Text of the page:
I therefore do not understand how the two cutting edges could be levelly present along the cutting edge in relation to the surface of the wood. That could however happen if the bottom were bevelled under the spear point in such a way as to utterly or very nearly negate the relief angle.

    1. You know, a lot of people think that routers are always used full in full face to the work when much if not most of the time, once the wood is taken down, we most often present the cutting edge or edges in the case of spear point skewed to the work. I generally achieve the smoothness of a smoothing plane this way and often even swivel the plane so the edge is working the surface. It seems a strange thing that they actually work though.

      1. Hey Paul. I use the spear point cutter in my 71 almost exclusively. My main use for this plane is fine tuning tenon shoulders as I’ve seen you do so often lately in your videos. The great thing about the spear point is that it doesn’t produce any tear out as it exits the cut. You can simply plane completely across the teonon in one direction and then plane back in the other and you’re ready to readjust Till you have a fit. Try it and you won’t go back to the straight cutter.

        1. Not really. I use the hand router all the time, so much I think the square edge is much easier to keep aligned to the underside for levelling whereas the spear point is harder to get exactly right with the amount of sharpening I would need to to do. As the surface is not so critical as planing with regards to smoothness the square edge is much less problematic, so I’ll leave it you, but I wouldn’t change.

  6. Concerning skewing, I want to report to you, with gratitude, that the bullnose corners to the lid of the box that I recently made are credibly well done by me, having sustained no breakout when the ends were planed, simply because I precisely followed your instructions in your dovetailed box video about skewing the plane. Practically everything that I know about woodworking is from you, in the last year of so.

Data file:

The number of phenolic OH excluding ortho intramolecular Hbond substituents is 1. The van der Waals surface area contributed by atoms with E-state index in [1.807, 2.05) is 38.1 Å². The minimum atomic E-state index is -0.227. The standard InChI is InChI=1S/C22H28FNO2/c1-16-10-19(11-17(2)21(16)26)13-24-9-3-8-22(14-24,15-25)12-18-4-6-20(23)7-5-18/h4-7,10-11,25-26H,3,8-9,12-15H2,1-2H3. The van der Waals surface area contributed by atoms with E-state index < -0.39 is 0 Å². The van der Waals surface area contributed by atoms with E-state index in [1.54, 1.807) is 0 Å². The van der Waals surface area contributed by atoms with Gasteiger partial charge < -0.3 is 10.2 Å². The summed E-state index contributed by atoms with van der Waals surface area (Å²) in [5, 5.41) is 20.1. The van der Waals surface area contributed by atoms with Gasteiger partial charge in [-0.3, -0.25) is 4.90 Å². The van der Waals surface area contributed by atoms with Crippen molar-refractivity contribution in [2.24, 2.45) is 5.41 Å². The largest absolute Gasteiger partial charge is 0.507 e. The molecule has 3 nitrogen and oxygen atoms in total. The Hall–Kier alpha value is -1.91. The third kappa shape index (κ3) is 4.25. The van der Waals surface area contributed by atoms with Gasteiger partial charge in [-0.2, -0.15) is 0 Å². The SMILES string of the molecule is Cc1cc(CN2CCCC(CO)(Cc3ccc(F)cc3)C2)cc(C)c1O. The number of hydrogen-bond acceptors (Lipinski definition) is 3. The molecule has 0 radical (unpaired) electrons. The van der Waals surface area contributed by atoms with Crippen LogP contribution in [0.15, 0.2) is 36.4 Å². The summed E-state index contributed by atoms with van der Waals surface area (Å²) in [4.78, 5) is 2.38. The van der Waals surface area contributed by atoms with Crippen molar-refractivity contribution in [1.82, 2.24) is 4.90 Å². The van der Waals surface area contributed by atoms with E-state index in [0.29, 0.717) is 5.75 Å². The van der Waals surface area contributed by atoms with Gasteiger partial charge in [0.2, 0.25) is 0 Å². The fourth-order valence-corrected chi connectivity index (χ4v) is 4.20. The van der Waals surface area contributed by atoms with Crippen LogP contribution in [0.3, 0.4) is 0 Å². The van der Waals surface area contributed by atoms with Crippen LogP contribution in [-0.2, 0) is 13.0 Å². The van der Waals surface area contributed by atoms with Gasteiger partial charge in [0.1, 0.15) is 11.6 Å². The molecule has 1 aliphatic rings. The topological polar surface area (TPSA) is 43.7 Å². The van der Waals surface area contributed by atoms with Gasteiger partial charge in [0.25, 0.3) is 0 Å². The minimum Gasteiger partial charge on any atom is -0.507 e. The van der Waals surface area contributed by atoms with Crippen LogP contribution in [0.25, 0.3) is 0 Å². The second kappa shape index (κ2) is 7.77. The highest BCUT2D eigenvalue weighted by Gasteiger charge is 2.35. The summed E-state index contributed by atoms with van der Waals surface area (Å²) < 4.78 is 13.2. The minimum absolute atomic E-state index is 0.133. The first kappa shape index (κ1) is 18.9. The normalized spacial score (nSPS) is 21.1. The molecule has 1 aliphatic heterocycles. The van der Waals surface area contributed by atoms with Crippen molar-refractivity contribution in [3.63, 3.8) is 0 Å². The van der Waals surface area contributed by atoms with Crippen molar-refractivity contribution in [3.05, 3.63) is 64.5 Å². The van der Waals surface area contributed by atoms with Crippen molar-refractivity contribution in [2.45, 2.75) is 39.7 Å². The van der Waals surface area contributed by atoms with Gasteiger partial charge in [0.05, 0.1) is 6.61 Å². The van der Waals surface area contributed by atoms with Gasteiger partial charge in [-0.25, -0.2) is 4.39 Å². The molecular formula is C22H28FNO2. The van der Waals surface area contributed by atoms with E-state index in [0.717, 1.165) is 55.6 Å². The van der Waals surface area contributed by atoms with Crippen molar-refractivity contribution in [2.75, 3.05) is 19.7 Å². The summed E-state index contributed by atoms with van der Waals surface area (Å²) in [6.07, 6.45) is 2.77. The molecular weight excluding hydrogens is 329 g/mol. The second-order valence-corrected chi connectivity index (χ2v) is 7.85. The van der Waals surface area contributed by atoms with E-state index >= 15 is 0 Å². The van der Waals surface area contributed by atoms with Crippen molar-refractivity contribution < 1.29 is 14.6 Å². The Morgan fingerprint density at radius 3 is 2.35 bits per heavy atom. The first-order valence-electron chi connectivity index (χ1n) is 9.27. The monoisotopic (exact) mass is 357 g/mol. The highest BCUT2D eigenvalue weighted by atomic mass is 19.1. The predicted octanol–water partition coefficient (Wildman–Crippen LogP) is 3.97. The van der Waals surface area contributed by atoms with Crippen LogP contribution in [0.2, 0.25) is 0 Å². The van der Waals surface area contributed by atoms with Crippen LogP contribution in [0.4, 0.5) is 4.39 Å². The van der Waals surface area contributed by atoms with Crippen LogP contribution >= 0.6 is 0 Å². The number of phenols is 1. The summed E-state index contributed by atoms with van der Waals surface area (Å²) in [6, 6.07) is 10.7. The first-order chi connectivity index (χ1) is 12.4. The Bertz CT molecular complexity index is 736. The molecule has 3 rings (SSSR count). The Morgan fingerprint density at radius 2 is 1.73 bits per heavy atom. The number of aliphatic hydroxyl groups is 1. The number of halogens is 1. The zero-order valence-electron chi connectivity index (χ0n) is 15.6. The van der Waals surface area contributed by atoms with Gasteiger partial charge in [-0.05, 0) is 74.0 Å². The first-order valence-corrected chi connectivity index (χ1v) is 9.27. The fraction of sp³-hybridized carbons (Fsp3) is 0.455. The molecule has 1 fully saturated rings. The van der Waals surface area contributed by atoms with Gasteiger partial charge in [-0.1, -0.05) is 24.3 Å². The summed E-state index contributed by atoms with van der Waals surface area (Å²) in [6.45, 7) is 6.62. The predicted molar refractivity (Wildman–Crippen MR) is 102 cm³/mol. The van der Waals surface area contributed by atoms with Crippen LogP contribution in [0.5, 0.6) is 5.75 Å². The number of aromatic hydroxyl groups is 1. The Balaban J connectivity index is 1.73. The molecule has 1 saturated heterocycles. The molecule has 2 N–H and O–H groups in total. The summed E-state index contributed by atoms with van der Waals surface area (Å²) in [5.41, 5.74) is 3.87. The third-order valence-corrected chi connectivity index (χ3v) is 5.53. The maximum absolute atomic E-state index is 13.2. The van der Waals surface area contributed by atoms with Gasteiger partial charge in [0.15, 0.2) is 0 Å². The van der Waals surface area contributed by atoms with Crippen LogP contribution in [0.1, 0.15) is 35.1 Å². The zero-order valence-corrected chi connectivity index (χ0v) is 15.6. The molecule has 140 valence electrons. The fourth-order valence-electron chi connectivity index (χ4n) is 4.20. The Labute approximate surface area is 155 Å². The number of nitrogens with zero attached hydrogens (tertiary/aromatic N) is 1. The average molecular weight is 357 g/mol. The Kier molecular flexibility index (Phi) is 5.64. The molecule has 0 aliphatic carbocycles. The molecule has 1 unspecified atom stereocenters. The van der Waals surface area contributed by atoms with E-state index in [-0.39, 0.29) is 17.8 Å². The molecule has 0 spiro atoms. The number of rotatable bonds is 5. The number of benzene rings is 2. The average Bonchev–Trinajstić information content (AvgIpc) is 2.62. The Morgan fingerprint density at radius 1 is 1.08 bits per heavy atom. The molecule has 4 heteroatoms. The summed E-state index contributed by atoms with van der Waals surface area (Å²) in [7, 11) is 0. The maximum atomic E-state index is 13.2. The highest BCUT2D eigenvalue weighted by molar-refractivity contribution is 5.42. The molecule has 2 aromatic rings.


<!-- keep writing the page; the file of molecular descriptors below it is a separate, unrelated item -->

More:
So having gotten my first No 71 only yesterday I tried it out with a dado (housing). I just now repeated my dado test using a better piece of wood.

    Anyway, with the router full-face to the work and with the spear point installed the depression in the middle due to the spear point being the lowest point is very roughly on the order of 10 mils, ten thousandths of an inch. Then, changing up and skewing the stroke as much as I could (given the width of the dado) reduced the dip to insignificance. That was without changing the depth setting.

    That is, going in skewed after having first gone in straight-on produced some additional fine shavings from the dado bottom near the walls. The bottom did then did indeed look quite smooth and flat enough. I understand that you mean that I should also try skewing with the regular flat end blades.

    I must admit that possibly in me you have yet another Internet disciple. There are tell-tale warning signs: plane irons and chisels with cambered bevels and stropped mirror-like finishes, ownership of both pre- and post-WWII Eclipse No. 77 saw set pliers, collection of tenon saws from the UK now at 3 (up from none) with one sharpened according to your demonstration and the other two soon to have their “sergeants and sappers” filed off, ability to expound at length upon the sorrowful evolution of saw handles at the drop of a hat, the recommended knife, etc.

  7. As a new user of the router plane I’ve been studying many of the videos you offer. I see that when you are chopping dovetails you frequently tell us to be very careful not to get any shavings on the underside of the board. But you never seem to have the slightest problem with that when using your router plane. I, on the other hand, can’t seem to use it without a bit of shaving getting between the base of the plane and the face of the board I’m refining. In one stroke I have created a huge gouge across the formerly pristine surface simply by pressing the shaving into the surface with the router base. Obviously, the solution that comes to mind is, “be more careful”. Now I’m brushing and blowing obsessively on it all the time. But you never do those things and you never have this issue, so I am wondering if there is something more subtle I am missing??